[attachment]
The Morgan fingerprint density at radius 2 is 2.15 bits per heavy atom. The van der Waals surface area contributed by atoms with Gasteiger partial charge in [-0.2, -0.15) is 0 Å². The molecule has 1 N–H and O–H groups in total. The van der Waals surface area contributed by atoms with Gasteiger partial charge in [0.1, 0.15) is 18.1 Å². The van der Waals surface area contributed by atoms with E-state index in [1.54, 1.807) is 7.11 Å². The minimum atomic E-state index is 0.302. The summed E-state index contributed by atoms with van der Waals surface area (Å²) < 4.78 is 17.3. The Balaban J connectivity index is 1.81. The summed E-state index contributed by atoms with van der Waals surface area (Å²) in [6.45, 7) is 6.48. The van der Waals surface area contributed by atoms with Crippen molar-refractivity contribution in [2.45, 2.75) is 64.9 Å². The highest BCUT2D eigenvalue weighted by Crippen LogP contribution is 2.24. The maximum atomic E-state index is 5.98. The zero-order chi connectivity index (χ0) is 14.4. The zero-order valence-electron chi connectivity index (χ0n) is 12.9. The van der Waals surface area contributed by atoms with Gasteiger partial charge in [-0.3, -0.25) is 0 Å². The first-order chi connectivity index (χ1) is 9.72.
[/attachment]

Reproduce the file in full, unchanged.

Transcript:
The Morgan fingerprint density at radius 2 is 2.15 bits per heavy atom. The van der Waals surface area contributed by atoms with Gasteiger partial charge in [-0.2, -0.15) is 0 Å². The molecule has 1 N–H and O–H groups in total. The van der Waals surface area contributed by atoms with Gasteiger partial charge in [0.1, 0.15) is 18.1 Å². The van der Waals surface area contributed by atoms with E-state index in [1.54, 1.807) is 7.11 Å². The minimum atomic E-state index is 0.302. The summed E-state index contributed by atoms with van der Waals surface area (Å²) < 4.78 is 17.3. The Balaban J connectivity index is 1.81. The summed E-state index contributed by atoms with van der Waals surface area (Å²) in [6.45, 7) is 6.48. The van der Waals surface area contributed by atoms with Crippen molar-refractivity contribution in [2.45, 2.75) is 64.9 Å². The highest BCUT2D eigenvalue weighted by Crippen LogP contribution is 2.24. The maximum atomic E-state index is 5.98. The zero-order chi connectivity index (χ0) is 14.4. The zero-order valence-electron chi connectivity index (χ0n) is 12.9. The van der Waals surface area contributed by atoms with Gasteiger partial charge in [-0.3, -0.25) is 0 Å². The first-order chi connectivity index (χ1) is 9.72.